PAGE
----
While a modern grand most often wears a shiny, black coat, my Dörr fortepiano has a flowing mane. Dormant behind the ancient walnut trees, a golden lion stares at me! Do you see it?
The veneer of early 19th-century pianos
The veneer is one of a piano’s most striking visual elements. An excellent choice of wooden coat for the piano certainly adds to its appeal. With the choice, I do not only mean opting for walnut over cherry. It would be crucial to choose particularly nice trees, and then – to cut that tree in a way that made it possible to use the veneer as an elegant and stunning decoration of the piano.
In the early 1800s, pianos were still coated in veneer instead of in heavy black – just like the violin!
No one would think of painting the violin black. So why did it happen to the piano? I don’t know. But I like pretty wood, and most of the time, I like to see it! Each type of wood has its peculiar beauty, and even each individual tree has a special pattern – almost like our fingerprints, if you like!
(By the way, these pictures show Anton’s violin meeting my piano for the first time. Do you think they will like playing together..?)
Veneer damage on old pianos
However, if you have studied the photos from my earlier blog posts, you have certainly seen that the old Dörr fortepiano from around 1830 does not look sparkling anymore. In last week’s post, I explained some of its structural and less apparent problems, but this time, you can all see clearly what I mean: the veneer is damaged.
In some places, pieces of the veneer are missing. In other places, it has simply frilled up, or has large scratches. Overall, the surface looks dull.
In fact, most of the surface has been matted down even more, as the old shellack was removed by the cabinet maker. Shellack varnish has been used for centuries to seal and protect wood, and to give furniture and other items a pretty, glossy look – but my piano is far away from that look. Yet.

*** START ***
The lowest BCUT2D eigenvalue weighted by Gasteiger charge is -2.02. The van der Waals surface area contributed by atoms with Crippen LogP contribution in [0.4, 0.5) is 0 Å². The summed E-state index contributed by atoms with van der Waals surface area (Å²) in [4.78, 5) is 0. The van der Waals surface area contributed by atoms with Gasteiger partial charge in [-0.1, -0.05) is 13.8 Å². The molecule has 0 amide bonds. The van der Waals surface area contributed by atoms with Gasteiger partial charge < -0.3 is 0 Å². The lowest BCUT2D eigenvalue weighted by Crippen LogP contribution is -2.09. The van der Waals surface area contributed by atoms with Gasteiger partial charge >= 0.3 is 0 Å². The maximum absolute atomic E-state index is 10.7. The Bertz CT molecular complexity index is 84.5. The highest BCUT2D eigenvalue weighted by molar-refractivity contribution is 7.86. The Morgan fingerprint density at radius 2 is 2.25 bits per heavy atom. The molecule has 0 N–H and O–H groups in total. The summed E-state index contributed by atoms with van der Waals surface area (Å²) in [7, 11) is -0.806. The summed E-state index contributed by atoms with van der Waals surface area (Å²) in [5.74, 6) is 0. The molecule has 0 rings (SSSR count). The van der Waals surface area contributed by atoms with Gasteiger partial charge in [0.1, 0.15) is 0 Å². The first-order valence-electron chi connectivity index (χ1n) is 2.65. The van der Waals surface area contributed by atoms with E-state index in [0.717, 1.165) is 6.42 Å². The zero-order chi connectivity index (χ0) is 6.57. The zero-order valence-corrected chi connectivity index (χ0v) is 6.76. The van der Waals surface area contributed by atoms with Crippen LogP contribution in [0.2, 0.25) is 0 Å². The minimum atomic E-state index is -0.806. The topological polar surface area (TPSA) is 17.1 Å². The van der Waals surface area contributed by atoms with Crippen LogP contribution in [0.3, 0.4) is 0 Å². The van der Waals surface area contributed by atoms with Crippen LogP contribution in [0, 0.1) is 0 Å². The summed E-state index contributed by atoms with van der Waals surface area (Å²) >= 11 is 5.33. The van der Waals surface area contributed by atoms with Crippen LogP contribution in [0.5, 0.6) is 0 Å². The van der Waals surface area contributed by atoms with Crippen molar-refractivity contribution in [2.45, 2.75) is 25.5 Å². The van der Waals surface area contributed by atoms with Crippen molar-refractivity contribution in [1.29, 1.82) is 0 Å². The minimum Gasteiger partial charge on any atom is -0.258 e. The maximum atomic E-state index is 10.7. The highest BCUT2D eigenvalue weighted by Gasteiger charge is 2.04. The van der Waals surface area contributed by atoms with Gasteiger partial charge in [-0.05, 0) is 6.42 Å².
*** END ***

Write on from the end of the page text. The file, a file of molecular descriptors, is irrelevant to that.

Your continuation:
First, its wounds must be taken care of; the traces of time that prevent its future…
Can damaged veneer be fixed?
Although there is certainly no quick fix to damaged veneer, patient and skill can in fact produce excellent repairs. We want to preserve as much as possible of the original veneer, but there are spots that must be dealt with.
For instance, this corner edge has little dents and damages:
Although it will not influence the piano’s sound, it takes away from the overall impression.
There are countless little damages like this. I’m glad I do not have to deal with it! But the cabinet maker, Wolfgang Bischoff, is a patient man who wants the end result to be stunning. Here are some repairs he is currently undertaking.
Due to damaged spots in the piano lid, Wolfgang Bischoff cuts out a triangle or a suitable shape around those spots and inserts new pieces of somewhat similar veneer. He will even dye it later on to make it an almost invisible repair.
The edge around the lid was in need of new pieces, as well. Here, they have just been glued on and still need some intermittent strips of tape:
The same strategy is used for a larger patch along the back of the piano:
The long, somewhat brighter strip of wood along the edge, is the replacement piece. I’m excited to see what it will look like later on, with some stain and some new coats of shellack!
Matching old veneer
Of course, it is almost impossible to find veneer which is matching exactly, as this would mean looking for the tree’s doppelganger! But to make the task just a little easier, Wolfgang collects bits and cut-outs in the back of his workshop, which he then looks through when he needs a tiny piece:
Watching old wood return to life
Still, we need much imagination to ‘see’ this old piano all prettied up and looking wonderful again! It will still take a few months of work.
But Wolfgang Bischoff knows a trick which is truly imagination-triggering. He sprinkles the wood with an alcoholic resolution, and all of a sudden, the wood comes alive:
Oh, look – there’s the lion! Just underneath the bottle…
Let me give you a close-up below:
Oooh, the lion! Is this a sign of how the piano will roar, in just a few months’ time? I certainly hope so! And I’m so glad that no one ever gave this piano a thick, black coat.
Christina Kobb, 19 May 2023